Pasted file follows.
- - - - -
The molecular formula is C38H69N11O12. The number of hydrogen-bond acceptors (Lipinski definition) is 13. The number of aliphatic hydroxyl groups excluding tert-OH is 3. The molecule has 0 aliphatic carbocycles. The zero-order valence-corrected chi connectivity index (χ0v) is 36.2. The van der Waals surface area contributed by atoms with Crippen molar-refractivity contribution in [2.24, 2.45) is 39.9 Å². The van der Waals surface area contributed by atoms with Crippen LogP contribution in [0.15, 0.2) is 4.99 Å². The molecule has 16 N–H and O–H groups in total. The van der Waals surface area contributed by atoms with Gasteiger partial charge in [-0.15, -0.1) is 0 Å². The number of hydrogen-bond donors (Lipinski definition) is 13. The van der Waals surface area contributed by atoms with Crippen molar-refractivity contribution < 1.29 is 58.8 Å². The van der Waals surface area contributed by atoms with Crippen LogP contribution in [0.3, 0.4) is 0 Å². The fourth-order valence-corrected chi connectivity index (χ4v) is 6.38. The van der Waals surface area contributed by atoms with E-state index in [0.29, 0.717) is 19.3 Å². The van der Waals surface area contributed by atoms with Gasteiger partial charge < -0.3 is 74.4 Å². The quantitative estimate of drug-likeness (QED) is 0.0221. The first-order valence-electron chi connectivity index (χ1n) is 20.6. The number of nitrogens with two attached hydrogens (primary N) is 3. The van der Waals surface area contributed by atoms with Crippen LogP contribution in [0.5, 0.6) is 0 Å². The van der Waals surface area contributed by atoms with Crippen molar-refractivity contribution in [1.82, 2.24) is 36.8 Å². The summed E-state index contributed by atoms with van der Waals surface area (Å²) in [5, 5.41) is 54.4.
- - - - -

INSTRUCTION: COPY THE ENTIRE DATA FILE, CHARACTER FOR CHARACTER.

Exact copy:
The molecular formula is C38H69N11O12. The number of hydrogen-bond acceptors (Lipinski definition) is 13. The number of aliphatic hydroxyl groups excluding tert-OH is 3. The molecule has 0 aliphatic carbocycles. The zero-order valence-corrected chi connectivity index (χ0v) is 36.2. The van der Waals surface area contributed by atoms with Crippen molar-refractivity contribution in [2.24, 2.45) is 39.9 Å². The van der Waals surface area contributed by atoms with Crippen LogP contribution in [0.15, 0.2) is 4.99 Å². The molecule has 16 N–H and O–H groups in total. The van der Waals surface area contributed by atoms with Gasteiger partial charge in [-0.15, -0.1) is 0 Å². The number of hydrogen-bond donors (Lipinski definition) is 13. The van der Waals surface area contributed by atoms with Crippen molar-refractivity contribution < 1.29 is 58.8 Å². The van der Waals surface area contributed by atoms with Crippen LogP contribution in [0.3, 0.4) is 0 Å². The fourth-order valence-corrected chi connectivity index (χ4v) is 6.38. The van der Waals surface area contributed by atoms with E-state index in [0.29, 0.717) is 19.3 Å². The van der Waals surface area contributed by atoms with Gasteiger partial charge < -0.3 is 74.4 Å². The quantitative estimate of drug-likeness (QED) is 0.0221. The first-order valence-electron chi connectivity index (χ1n) is 20.6. The number of nitrogens with two attached hydrogens (primary N) is 3. The van der Waals surface area contributed by atoms with Crippen LogP contribution in [0.5, 0.6) is 0 Å². The van der Waals surface area contributed by atoms with Crippen molar-refractivity contribution in [1.82, 2.24) is 36.8 Å². The summed E-state index contributed by atoms with van der Waals surface area (Å²) in [5, 5.41) is 54.4.